Does this sound like "very qualified support"? As National Review Editor Rich Lowry noted in a 2004 column, Clarke said at that briefing: "There was no plan on al Qaida that was passed from the Clinton administration to the Bush administration." Clarke also noted how Bush changed the Clinton administration terror tactics "from one of rollback of al-Qaeda over the course of five years, which it had been, to a new strategy that called for the rapid elimination of al-Qaeda."
Back to Shenon's interview with NPR and the mysterious Sandy Berger, Clinton's former national security adviser and future laughingstock who got caught  shoving copies of classified documents into his socks so as to avoid any blame for missing warnings about 9-11. Shenon hails Berger and suggested he only did it because he feared Republicans would blame him, even though, according to Shenon,"his friends and his colleagues will tell you that, you know, nobody was on top of the al-Qaeda threat like Sandy Berger."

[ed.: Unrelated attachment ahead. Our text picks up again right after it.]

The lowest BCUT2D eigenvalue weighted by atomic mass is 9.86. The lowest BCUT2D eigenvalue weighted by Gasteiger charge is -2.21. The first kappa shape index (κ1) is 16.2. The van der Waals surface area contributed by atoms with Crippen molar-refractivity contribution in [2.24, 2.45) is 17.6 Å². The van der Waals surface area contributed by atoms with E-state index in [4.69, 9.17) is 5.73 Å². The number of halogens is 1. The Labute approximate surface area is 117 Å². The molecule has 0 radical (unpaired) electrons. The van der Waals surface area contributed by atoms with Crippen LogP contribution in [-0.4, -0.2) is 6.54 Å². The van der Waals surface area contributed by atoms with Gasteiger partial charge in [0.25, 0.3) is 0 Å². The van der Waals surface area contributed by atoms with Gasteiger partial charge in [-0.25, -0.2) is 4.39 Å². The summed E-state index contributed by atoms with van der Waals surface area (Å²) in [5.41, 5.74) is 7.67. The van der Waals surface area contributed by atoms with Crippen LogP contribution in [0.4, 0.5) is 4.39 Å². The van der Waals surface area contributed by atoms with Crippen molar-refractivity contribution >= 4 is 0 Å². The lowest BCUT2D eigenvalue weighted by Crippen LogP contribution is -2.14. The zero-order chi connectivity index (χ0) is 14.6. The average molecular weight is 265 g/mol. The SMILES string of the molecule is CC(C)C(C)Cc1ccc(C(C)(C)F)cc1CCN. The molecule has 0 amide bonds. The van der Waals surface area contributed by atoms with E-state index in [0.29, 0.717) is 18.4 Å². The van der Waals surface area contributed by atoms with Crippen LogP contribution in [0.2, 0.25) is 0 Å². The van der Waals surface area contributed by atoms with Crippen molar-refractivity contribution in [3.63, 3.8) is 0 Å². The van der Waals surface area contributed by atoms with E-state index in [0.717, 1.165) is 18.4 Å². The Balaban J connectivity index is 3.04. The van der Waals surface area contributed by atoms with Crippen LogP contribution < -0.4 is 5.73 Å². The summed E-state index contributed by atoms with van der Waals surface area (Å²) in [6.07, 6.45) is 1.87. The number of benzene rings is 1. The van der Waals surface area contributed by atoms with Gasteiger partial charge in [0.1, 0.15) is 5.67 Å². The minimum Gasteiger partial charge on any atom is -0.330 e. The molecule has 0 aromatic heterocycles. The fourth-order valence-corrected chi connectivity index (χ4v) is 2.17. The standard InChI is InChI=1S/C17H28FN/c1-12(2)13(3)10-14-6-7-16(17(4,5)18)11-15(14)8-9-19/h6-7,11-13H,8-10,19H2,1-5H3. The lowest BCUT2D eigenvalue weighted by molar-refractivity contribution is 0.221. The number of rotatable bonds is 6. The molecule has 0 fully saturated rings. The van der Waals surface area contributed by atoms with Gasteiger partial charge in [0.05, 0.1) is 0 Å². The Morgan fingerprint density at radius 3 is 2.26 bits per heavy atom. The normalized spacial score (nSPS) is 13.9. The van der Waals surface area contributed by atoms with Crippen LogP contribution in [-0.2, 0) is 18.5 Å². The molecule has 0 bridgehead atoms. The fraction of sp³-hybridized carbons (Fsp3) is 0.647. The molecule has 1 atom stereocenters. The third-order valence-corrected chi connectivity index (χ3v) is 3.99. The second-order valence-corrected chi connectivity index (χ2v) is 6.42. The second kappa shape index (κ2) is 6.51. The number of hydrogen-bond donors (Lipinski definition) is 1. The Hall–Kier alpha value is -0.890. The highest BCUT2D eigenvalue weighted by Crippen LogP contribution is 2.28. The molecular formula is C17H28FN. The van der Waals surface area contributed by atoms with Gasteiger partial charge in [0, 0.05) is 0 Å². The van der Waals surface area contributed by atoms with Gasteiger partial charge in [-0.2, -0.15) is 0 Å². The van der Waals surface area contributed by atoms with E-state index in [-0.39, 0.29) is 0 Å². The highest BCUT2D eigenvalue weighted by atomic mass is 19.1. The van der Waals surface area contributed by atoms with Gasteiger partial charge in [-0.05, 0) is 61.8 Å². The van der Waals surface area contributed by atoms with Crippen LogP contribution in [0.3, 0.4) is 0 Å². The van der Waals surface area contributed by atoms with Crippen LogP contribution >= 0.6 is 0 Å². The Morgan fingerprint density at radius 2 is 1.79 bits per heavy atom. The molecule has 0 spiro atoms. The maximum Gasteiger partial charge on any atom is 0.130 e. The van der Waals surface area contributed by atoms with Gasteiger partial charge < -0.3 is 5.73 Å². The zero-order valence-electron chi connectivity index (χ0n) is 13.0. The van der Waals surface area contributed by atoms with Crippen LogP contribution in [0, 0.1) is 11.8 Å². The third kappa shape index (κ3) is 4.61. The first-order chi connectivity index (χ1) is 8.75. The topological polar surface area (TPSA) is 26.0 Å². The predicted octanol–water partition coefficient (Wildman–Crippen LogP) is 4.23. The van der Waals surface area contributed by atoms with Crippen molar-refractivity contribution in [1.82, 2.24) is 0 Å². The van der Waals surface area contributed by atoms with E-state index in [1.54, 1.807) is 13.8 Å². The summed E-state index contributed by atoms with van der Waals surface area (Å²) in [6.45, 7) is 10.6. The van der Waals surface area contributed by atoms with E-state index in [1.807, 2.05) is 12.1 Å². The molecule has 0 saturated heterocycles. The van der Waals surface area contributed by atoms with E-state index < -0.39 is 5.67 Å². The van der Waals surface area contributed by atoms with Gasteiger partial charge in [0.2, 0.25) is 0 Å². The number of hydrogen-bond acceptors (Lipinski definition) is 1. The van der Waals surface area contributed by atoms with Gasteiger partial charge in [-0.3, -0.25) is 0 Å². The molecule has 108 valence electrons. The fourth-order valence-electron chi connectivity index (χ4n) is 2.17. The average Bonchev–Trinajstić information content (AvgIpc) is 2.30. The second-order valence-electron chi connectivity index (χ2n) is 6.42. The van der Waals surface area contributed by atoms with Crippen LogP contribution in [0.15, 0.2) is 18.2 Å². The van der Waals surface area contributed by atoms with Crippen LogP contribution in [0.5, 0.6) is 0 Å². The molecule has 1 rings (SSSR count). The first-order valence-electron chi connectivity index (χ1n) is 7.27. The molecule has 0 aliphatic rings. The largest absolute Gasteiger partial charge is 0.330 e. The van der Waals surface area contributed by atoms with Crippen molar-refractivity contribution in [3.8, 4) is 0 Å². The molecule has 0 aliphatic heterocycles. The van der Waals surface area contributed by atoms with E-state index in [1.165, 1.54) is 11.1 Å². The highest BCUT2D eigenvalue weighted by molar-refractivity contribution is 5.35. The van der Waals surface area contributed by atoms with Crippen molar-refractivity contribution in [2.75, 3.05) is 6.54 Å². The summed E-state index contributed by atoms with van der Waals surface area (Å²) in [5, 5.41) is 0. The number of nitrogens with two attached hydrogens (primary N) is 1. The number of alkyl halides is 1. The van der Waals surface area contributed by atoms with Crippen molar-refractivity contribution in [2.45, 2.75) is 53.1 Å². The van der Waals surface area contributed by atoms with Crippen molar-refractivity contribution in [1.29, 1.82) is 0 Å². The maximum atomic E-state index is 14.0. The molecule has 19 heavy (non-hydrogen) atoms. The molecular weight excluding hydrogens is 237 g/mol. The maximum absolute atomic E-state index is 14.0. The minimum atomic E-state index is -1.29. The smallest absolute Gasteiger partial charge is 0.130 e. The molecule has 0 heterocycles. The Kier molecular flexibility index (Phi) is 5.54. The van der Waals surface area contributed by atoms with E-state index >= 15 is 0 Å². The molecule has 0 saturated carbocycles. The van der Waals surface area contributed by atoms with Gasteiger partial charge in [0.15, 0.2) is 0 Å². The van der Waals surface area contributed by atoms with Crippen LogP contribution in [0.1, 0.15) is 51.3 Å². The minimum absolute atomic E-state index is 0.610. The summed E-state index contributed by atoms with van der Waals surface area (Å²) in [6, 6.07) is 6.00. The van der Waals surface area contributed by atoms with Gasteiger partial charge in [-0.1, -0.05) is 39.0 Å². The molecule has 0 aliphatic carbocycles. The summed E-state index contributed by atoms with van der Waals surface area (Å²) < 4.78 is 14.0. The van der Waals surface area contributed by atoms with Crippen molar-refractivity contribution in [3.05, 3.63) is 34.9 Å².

Gross: Your book begins with Sandy Berger, who was President Clinton's national security adviser, smuggling confidential documents out of the National Archives by stuffing them into his clothes. This is an infamous story. Why do you start there, and what did you learn about why he smuggled out the documents?
Shenon: It's been a parlor game in Washington for a long time. Why would Sandy Berger destroy his reputation like this? It has an awful lot to do with Sandy Berger's personality. I believe he thought that if some of these documents found their way to the public or to Republicans on Capitol Hill that he would somehow be blamed for 9/11 when, in fact, a lot of his friends and his colleagues will tell you that, you know, nobody was on top of the al-Qaeda threat like Sandy Berger. And he did a lot of admirable work in trying to prepare for terrorist attacks as they rose up. The answer seems to be, as to why he stole these documents, that, again, he thought that some of these documents might somehow implicate him in not having acted fast enough or done enough to deal with the bin Laden threat over time.